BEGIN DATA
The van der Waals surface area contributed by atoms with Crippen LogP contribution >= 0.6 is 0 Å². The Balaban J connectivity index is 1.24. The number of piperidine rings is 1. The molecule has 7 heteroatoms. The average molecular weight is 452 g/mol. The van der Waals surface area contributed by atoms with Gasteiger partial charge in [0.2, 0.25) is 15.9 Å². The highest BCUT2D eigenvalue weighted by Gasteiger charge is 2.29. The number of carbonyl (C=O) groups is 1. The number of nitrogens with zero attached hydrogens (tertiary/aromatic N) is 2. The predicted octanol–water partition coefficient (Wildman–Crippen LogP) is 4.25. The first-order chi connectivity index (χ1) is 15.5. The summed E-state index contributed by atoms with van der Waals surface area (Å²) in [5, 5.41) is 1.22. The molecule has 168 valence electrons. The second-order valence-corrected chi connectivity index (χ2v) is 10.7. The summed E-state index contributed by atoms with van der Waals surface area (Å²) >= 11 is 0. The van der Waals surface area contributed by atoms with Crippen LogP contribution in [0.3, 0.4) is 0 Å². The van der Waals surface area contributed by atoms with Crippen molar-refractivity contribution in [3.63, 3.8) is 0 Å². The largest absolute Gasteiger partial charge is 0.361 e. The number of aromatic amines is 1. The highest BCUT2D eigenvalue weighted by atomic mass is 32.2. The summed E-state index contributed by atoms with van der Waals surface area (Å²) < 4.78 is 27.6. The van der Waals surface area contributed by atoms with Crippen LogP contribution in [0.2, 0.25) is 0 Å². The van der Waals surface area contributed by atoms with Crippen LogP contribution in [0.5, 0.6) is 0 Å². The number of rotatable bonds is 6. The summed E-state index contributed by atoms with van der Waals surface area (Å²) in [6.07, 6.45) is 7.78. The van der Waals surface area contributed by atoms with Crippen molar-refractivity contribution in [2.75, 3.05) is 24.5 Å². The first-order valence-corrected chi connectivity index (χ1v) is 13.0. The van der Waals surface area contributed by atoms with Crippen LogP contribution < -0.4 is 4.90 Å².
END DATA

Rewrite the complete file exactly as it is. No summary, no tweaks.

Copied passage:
The van der Waals surface area contributed by atoms with Crippen LogP contribution >= 0.6 is 0 Å². The Balaban J connectivity index is 1.24. The number of piperidine rings is 1. The molecule has 7 heteroatoms. The average molecular weight is 452 g/mol. The van der Waals surface area contributed by atoms with Gasteiger partial charge in [0.2, 0.25) is 15.9 Å². The highest BCUT2D eigenvalue weighted by Gasteiger charge is 2.29. The number of carbonyl (C=O) groups is 1. The number of nitrogens with zero attached hydrogens (tertiary/aromatic N) is 2. The predicted octanol–water partition coefficient (Wildman–Crippen LogP) is 4.25. The first-order chi connectivity index (χ1) is 15.5. The summed E-state index contributed by atoms with van der Waals surface area (Å²) in [5, 5.41) is 1.22. The molecule has 168 valence electrons. The second-order valence-corrected chi connectivity index (χ2v) is 10.7. The summed E-state index contributed by atoms with van der Waals surface area (Å²) >= 11 is 0. The van der Waals surface area contributed by atoms with Crippen LogP contribution in [0.3, 0.4) is 0 Å². The van der Waals surface area contributed by atoms with Crippen molar-refractivity contribution in [3.63, 3.8) is 0 Å². The largest absolute Gasteiger partial charge is 0.361 e. The number of aromatic amines is 1. The highest BCUT2D eigenvalue weighted by atomic mass is 32.2. The summed E-state index contributed by atoms with van der Waals surface area (Å²) < 4.78 is 27.6. The van der Waals surface area contributed by atoms with Crippen LogP contribution in [0.2, 0.25) is 0 Å². The van der Waals surface area contributed by atoms with Crippen LogP contribution in [0.5, 0.6) is 0 Å². The number of rotatable bonds is 6. The summed E-state index contributed by atoms with van der Waals surface area (Å²) in [6.07, 6.45) is 7.78. The van der Waals surface area contributed by atoms with Crippen molar-refractivity contribution in [2.75, 3.05) is 24.5 Å². The first-order valence-corrected chi connectivity index (χ1v) is 13.0. The van der Waals surface area contributed by atoms with Crippen LogP contribution < -0.4 is 4.90 Å².